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(Reuters) - The leaking of a draft letter urging a complete ban on Russian athletes at the Rio de Janeiro Olympics has undermined a key report into doping allegations at the 2014 Sochi Games, WADA board member Nenad Lalovic said on Sunday.
The leaked letter, addressed to the International Olympic Committee (IOC), backed by several anti-doping agencies and circulated to the World Anti-Doping Agency's (WADA) athlete committee, called for all Russian athletes to be banned from the Rio Games.
Russia's track and field athletes are already banned from competing in Rio by the world governing International Association of Athletics' Federations (IAAF) over widespread doping in the sport.
The letter was due to be sent once a report into allegations of state-backed doping at the Sochi winter Olympics led by Canadian law professor Richard McLaren is presented on Monday.
Lalovic, who heads United World Wrestling and is also a member of WADA's foundation board, said the letter would weaken the McLaren report, if it offered clear evidence of doping offences.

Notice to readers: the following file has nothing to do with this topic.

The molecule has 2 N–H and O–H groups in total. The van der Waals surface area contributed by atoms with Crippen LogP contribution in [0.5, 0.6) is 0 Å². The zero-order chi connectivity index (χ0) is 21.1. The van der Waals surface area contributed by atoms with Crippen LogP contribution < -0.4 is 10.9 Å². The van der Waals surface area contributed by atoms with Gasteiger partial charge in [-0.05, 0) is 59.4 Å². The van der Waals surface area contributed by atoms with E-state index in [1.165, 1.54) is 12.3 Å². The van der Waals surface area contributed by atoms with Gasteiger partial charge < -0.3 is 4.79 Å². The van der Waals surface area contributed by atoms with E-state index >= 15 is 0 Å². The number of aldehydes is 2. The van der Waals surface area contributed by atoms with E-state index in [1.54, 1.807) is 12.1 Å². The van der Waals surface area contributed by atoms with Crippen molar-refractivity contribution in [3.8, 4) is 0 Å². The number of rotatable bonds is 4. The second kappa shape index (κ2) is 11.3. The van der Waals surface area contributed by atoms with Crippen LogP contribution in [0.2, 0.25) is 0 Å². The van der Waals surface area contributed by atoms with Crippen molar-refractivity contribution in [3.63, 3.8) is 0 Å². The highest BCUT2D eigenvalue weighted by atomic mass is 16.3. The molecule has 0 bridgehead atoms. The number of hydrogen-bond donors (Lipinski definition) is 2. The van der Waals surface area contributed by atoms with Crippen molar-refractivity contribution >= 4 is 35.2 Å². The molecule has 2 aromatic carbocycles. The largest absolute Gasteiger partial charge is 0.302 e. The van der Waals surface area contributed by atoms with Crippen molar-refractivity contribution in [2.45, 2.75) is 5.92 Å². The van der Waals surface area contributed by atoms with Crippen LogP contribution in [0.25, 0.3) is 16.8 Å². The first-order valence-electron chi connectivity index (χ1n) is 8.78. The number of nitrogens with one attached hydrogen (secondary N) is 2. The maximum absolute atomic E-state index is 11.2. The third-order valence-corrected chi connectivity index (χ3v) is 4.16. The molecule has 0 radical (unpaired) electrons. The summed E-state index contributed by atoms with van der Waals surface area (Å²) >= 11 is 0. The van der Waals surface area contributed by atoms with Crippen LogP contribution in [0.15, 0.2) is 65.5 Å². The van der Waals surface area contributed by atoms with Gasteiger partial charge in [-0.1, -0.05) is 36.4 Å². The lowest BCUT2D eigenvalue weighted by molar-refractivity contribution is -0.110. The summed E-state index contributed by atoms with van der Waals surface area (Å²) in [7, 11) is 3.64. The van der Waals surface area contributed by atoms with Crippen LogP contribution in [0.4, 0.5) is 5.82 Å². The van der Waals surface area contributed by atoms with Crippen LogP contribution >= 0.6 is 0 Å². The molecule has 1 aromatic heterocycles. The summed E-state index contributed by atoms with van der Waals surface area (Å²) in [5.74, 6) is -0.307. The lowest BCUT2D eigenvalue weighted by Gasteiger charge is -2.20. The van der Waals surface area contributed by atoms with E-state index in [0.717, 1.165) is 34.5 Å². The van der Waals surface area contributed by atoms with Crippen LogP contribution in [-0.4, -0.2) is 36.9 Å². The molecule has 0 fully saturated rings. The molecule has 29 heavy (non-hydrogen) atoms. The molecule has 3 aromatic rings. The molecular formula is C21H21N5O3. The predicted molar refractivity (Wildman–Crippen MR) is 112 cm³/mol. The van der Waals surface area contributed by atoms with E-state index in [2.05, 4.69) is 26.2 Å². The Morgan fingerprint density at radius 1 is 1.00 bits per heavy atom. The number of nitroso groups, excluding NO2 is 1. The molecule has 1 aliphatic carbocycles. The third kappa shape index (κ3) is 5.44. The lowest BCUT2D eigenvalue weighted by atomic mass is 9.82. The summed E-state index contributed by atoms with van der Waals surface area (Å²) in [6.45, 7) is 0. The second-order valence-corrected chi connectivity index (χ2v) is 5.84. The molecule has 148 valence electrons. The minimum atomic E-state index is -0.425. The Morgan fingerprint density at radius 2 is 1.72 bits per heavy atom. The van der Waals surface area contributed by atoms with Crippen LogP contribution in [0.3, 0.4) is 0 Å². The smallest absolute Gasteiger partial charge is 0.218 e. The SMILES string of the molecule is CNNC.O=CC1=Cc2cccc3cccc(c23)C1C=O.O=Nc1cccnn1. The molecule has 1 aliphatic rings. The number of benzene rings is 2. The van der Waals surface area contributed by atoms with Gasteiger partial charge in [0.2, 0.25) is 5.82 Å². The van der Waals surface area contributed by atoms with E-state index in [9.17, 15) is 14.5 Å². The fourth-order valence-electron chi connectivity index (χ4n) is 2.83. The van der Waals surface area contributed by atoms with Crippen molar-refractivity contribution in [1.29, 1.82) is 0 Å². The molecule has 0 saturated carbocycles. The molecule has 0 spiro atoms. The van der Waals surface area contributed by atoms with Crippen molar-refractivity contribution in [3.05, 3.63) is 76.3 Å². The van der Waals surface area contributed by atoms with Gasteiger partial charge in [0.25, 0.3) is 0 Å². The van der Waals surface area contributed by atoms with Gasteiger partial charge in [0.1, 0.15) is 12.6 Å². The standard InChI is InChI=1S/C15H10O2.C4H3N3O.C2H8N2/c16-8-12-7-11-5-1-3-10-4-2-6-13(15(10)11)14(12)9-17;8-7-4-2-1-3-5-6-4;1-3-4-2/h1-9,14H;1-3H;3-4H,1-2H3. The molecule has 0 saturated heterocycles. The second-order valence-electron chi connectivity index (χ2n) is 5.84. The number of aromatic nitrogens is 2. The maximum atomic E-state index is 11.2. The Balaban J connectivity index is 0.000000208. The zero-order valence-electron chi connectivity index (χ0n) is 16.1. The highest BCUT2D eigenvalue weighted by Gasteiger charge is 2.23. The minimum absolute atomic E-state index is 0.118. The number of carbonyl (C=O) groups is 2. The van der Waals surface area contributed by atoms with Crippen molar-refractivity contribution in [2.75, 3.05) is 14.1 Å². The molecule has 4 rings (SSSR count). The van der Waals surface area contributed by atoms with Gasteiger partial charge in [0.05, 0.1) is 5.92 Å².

"Unfortunately this report is harmed by all the events before the report is public," Lalovic told Reuters. "Obviously the report focuses on the situation in Russia but we cannot generalize so easily. Of course it has been harmed now.
"Nobody will now take it as seriously as it should be because it seems that a lot was known in advance."
The letter, obtained by Reuters on Saturday, was drafted by United States Anti-Doping Agency (USADA) CEO Travis Tygart and his Canadian counterpart Paul Melia.
It has the support of several other anti-doping bodies including Germany, New Zealand and Japan, as well as some athletes groups, according to Tygart and Melia.
It was also circulated to WADA's Athlete Committee members by Canada's Beckie Scott, who chairs the committee, asking whether they would support it.
Lalovic said he had not received a copy of the letter despite being on WADA's decision-making body.
"If we have drafts of letters being circulated asking to ban all Russian athletes then that is strange," Lalovic, who is also an IOC member said.
"USADA should be focused on the health of American athletes and those competing in the United States. Now it seems that USADA and the Canadians took over responsibility of WADA. Nobody entitled them to do that."
Reporting by Karolos Grohmann; Editing by Toby Davis